I’m a self-professed data geek and I love the saying, “In God We Trust. All Others Bring Data!” For most of our projects, we rely on US Government statistics like those from the Census Bureau, Dept of Labor and Bureau of Economic Analysis. We augment those data with structured interviews, a method borrowed from case study analysis to gain detailed and nuanced information. Often, we also use survey data – in a current project we are using a survey to gather data about alternative concepts – a way to get information directly from a targeted audience.
But not all data is created equal. There’s another great saying: “”There are three kinds of lies: lies, damned lies, and statistics.” I think it’s really important to view any data with a critical eye. For instance, I recently ran a report on venture capital investments in biotechnology companies in Maine. At first glance, it looked like amazing news – there was one year recently with more than $16 million invested! When I dug deeper, there was just one investment, for $16 million. That leads to a completely different finding.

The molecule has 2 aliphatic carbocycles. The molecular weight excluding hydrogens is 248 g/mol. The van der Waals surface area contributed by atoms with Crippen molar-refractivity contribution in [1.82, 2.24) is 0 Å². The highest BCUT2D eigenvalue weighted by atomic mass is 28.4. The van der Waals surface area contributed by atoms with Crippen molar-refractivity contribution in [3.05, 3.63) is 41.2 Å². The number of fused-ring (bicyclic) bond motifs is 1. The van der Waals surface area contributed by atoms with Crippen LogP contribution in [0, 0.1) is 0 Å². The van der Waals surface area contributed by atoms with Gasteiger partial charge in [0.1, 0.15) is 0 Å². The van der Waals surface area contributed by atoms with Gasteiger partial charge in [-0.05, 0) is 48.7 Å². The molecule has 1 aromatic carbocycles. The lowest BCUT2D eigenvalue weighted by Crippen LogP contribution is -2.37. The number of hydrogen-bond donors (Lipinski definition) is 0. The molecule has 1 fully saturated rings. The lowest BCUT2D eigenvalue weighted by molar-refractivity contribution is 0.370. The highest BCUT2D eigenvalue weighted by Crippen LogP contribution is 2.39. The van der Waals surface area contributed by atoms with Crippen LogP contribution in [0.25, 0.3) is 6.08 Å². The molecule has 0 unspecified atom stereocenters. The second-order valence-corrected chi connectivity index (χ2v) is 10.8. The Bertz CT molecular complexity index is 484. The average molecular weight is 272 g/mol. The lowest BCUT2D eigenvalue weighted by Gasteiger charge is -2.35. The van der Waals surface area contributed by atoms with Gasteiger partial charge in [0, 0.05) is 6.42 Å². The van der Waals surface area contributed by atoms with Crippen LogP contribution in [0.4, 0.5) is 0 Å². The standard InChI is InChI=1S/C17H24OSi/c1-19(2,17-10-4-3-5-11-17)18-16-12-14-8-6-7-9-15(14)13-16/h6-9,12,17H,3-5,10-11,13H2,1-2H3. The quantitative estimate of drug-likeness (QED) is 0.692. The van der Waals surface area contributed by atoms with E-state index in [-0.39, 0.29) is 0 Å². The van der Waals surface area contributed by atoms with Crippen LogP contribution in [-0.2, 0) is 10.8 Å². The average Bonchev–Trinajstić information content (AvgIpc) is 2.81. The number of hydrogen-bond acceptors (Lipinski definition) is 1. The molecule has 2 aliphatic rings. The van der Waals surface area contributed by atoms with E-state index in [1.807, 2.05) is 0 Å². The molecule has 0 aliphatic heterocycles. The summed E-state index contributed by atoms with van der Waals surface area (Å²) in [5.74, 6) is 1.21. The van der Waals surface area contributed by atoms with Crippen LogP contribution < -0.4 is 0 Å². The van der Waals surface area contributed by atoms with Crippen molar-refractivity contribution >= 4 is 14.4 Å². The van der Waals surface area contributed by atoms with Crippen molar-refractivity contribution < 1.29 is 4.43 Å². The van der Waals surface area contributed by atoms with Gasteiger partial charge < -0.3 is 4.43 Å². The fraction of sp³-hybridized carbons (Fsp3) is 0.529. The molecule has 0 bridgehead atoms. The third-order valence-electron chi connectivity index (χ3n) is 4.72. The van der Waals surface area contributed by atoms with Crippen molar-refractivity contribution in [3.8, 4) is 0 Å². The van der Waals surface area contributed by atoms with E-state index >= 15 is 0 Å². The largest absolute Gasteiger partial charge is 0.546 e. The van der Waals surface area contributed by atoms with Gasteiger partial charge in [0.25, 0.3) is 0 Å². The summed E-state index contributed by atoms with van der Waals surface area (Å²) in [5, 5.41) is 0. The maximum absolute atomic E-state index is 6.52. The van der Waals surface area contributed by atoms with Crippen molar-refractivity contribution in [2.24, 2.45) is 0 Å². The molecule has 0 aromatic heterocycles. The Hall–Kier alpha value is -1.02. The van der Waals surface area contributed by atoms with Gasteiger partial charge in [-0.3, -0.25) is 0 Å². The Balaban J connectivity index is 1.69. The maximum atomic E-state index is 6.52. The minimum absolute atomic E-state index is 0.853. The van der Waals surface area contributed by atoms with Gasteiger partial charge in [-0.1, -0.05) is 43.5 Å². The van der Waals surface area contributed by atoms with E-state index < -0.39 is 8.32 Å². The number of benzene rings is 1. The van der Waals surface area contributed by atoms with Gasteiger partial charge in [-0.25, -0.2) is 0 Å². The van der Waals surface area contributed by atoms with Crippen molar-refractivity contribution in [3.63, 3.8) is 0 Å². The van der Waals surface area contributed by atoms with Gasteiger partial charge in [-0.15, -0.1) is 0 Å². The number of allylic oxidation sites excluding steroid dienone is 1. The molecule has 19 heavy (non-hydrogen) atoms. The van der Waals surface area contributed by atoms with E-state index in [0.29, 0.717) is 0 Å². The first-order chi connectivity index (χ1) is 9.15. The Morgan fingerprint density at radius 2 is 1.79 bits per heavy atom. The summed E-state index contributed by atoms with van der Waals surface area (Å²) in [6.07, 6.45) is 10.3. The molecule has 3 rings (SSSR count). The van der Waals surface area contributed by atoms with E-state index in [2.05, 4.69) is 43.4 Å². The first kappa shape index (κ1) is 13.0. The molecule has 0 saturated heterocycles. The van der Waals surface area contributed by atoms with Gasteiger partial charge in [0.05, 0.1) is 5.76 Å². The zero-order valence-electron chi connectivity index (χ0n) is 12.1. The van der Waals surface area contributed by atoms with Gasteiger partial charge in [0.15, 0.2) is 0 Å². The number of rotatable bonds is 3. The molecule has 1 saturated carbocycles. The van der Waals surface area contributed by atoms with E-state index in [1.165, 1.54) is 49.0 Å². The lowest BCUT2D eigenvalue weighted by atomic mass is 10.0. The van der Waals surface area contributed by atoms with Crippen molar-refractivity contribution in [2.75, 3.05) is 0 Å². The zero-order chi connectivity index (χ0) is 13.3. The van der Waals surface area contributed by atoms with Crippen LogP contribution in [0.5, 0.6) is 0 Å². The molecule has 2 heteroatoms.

Another example are all of these indexes and cross-state comparisons that dominate the Internet. We’re click happy for anything that says “My State” is First in Anything! Or the Top 10 Anything! You want to dig into these to find out how solid is the data they are based on, how do the authors define the category, and how are various components weighted. So, a recent Kauffman Foundation finding that Maine was #1 in the country in first-year survival rate for entrepreneurs sounds really good. Kauffman calculates this rate from data that originates from the ES202 forms that all firms submit quarterly, a very robust source. However, a look at Maine’s ranking on this measure over the past twenty years shows that the 2017 number of 88% is a blip, not a sustained measure (yet). So, best to take it with a grain of salt.
My overall advice: Run the numbers. But understand where they come from, what assumptions are being made, and how sensitive your decisions are to any one data point.
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